For example, neighborhoods in Cairo organized their own volunteer guards to make sure their streets and homes remained safe; people set up ad-hoc clinics in Tahrir Square; demonstrators banded together to protect the Egyptian Museum and its priceless treasures from regime-friendly thugs and looters. And according to a Democracy Now report by Sharif Abdel Kouddous, when a group of demonstrators associated with the Muslim Brotherhood began to chant "Allah Akbar!" the crowd drowned them out with the chant, "Muslim, Christian, we are all Egyptian!"
But I watched with dismay the way the Fatah-led Palestinian Authority (PA) responded to the protests. It seems reasonable to expect that those who struggled for their own people's freedom would be quick to support an Egyptian nonviolent struggle for democracy. Yet the PA banned and suppressed solidarity demonstrations in the West Bank—and such repression of political expression was no isolated incident. The once revolutionary Fatah movement has become the corrupt, authoritarian, and self-serving Palestinian leadership we see today.
There are complex reasons for this transformation, including the fact that, though some of Sami's former cellmates now hold high positions within the PA, much of the current Palestinian leadership is drawn not from the revolutionary prison generation, but from PLO members who returned from exile in 1996 after the signing of the 1993 Oslo Accords. In addition, those accords created the Palestinian Authority as a quasi-government without a state. The political goals of a national liberation movement and the political project of nation building were absorbed by an entity (the PA) that had functionally become a sub-contractor for the Israeli occupation.
Beyond the specifics, there is the issue of the nature of power itself. Once a regime—any regime—is in power, its tendency is to do whatever it takes to cling onto, consolidate, and expand that power, even at the expense of the very ideals it came to power to uphold.
Whatever the mixture of reasons, if there is a parallel to be drawn between the incredible Palestinian political prisoner community of the 1980s and the inspirational people's revolution emerging like a tidal wave in the Arab world today, there is also a warning to be offered. Today's Palestinian Authority provides a lesson for the people of Egypt. It is not enough to struggle for freedom and democracy against an authoritarian or dictatorial regime (or, in the Palestinian case, an occupying power). Once the revolutionaries obtain power, the struggle for those same core values becomes even more difficult and critical.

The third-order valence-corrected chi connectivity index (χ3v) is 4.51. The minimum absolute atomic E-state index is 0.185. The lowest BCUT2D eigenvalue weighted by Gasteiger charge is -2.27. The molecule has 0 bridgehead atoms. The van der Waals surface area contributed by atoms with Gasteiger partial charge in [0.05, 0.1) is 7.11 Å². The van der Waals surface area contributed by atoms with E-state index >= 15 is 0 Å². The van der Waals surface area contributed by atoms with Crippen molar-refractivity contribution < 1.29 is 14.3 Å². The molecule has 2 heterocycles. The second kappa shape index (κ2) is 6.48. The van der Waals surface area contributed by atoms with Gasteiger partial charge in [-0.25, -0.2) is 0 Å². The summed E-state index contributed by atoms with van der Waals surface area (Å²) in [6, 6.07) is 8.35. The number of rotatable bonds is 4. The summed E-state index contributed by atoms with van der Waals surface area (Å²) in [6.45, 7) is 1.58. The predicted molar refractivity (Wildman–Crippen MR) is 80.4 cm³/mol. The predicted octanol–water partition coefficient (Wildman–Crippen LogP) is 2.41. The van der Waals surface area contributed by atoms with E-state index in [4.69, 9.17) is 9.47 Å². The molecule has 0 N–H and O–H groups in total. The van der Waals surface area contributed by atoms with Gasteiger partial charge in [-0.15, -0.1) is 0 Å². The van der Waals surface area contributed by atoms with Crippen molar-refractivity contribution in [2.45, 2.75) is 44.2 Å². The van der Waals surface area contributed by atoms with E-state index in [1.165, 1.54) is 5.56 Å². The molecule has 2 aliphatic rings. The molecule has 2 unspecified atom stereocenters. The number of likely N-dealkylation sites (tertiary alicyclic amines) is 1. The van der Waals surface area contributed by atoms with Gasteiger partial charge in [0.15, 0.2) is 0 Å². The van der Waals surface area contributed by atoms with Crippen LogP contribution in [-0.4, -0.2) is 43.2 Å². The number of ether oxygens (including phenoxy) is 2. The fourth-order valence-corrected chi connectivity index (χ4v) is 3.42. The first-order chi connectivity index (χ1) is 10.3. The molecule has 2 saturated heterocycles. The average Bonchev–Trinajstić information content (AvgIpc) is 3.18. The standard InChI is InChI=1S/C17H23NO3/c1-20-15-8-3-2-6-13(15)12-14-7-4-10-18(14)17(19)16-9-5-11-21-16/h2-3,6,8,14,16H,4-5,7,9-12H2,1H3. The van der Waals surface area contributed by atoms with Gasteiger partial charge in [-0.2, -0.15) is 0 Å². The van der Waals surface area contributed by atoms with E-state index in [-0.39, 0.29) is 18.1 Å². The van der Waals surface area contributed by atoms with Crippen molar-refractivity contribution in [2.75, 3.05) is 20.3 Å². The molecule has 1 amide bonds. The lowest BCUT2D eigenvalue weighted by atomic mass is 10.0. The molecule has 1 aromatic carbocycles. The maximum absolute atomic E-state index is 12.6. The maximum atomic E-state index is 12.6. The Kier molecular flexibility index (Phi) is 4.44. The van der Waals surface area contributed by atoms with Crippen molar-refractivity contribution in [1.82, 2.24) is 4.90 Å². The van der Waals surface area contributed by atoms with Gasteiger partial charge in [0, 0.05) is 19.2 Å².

May Palestinians and Egyptians gain strength and solidarity from one another as they demand freedom as well as a meaningful political voice. May they learn from each other as they build enduring institutions of democracy and pluralism. May they continue to nurture hundreds of thousands of courageous, critical thinkers.
The people's revolution is still unfolding in Egypt and all over the Arab world, including the occupied Palestinian territories. Where it will lead is unknown. If, however, it maintains (or, in the case of the Palestinians, rediscovers) its roots in ideals about a caring community that nurtures the humanity of its young, as in Tahrir Square and as in the Israeli jail where Sami Al Jundi went to "university," then genuine social change in the Arab world is inevitable.
Jen Marlowe is an award-winning documentary filmmaker, author, playwright, human rights advocate, and founder of donkeysaddle projects. Her new book, The Hour of Sunlight: One Palestinian's Journey from Prisoner to Peacemaker, co-written with and about Palestinian peace activist Sami Al Jundi, has just been published by Nation Books. Her previous book was Darfur Diaries: Stories of Survival. (To catch Timothy MacBain's latest TomCast audio interview in which Marlowe discusses how prison became university for one Palestinian prisoner, click here, or download it to your iPod here.)